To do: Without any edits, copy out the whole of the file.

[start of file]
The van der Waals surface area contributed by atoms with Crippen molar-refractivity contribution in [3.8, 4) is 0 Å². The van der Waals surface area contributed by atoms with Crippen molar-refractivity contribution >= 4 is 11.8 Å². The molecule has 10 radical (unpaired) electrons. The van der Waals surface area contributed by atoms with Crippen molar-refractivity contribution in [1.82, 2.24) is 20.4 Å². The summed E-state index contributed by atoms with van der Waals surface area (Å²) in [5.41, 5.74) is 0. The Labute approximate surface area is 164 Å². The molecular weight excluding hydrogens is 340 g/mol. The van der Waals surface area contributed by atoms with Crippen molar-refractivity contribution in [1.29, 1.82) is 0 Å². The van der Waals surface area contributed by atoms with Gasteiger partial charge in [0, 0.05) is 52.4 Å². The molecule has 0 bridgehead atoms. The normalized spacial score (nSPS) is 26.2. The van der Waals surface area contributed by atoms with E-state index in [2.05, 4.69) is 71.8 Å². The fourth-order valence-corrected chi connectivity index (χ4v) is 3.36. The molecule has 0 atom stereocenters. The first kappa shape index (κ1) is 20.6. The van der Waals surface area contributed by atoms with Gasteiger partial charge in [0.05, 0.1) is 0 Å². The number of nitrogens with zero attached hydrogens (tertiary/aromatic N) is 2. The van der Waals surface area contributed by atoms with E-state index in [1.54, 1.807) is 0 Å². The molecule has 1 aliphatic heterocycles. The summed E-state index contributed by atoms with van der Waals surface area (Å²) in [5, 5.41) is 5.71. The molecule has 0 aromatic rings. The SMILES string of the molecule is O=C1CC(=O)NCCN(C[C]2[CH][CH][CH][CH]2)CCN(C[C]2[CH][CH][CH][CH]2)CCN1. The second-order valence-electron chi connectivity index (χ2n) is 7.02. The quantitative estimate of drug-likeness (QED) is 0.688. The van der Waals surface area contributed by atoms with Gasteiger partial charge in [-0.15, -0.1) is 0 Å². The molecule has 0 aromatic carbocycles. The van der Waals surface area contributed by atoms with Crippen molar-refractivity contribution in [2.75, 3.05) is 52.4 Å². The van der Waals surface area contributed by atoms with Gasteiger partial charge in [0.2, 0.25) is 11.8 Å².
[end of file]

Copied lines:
The van der Waals surface area contributed by atoms with Crippen molar-refractivity contribution in [3.8, 4) is 0 Å². The van der Waals surface area contributed by atoms with Crippen molar-refractivity contribution >= 4 is 11.8 Å². The molecule has 10 radical (unpaired) electrons. The van der Waals surface area contributed by atoms with Crippen molar-refractivity contribution in [1.82, 2.24) is 20.4 Å². The summed E-state index contributed by atoms with van der Waals surface area (Å²) in [5.41, 5.74) is 0. The Labute approximate surface area is 164 Å². The molecular weight excluding hydrogens is 340 g/mol. The van der Waals surface area contributed by atoms with Crippen molar-refractivity contribution in [1.29, 1.82) is 0 Å². The van der Waals surface area contributed by atoms with Gasteiger partial charge in [0, 0.05) is 52.4 Å². The molecule has 0 bridgehead atoms. The normalized spacial score (nSPS) is 26.2. The van der Waals surface area contributed by atoms with E-state index in [2.05, 4.69) is 71.8 Å². The fourth-order valence-corrected chi connectivity index (χ4v) is 3.36. The molecule has 0 atom stereocenters. The first kappa shape index (κ1) is 20.6. The van der Waals surface area contributed by atoms with Gasteiger partial charge in [0.05, 0.1) is 0 Å². The number of nitrogens with zero attached hydrogens (tertiary/aromatic N) is 2. The van der Waals surface area contributed by atoms with E-state index in [1.54, 1.807) is 0 Å². The molecule has 1 aliphatic heterocycles. The summed E-state index contributed by atoms with van der Waals surface area (Å²) in [5, 5.41) is 5.71. The molecule has 0 aromatic rings. The SMILES string of the molecule is O=C1CC(=O)NCCN(C[C]2[CH][CH][CH][CH]2)CCN(C[C]2[CH][CH][CH][CH]2)CCN1. The second-order valence-electron chi connectivity index (χ2n) is 7.02. The quantitative estimate of drug-likeness (QED) is 0.688. The van der Waals surface area contributed by atoms with Gasteiger partial charge in [-0.15, -0.1) is 0 Å². The molecule has 0 aromatic carbocycles. The van der Waals surface area contributed by atoms with Crippen molar-refractivity contribution in [2.75, 3.05) is 52.4 Å². The van der Waals surface area contributed by atoms with Gasteiger partial charge in [0.2, 0.25) is 11.8 Å².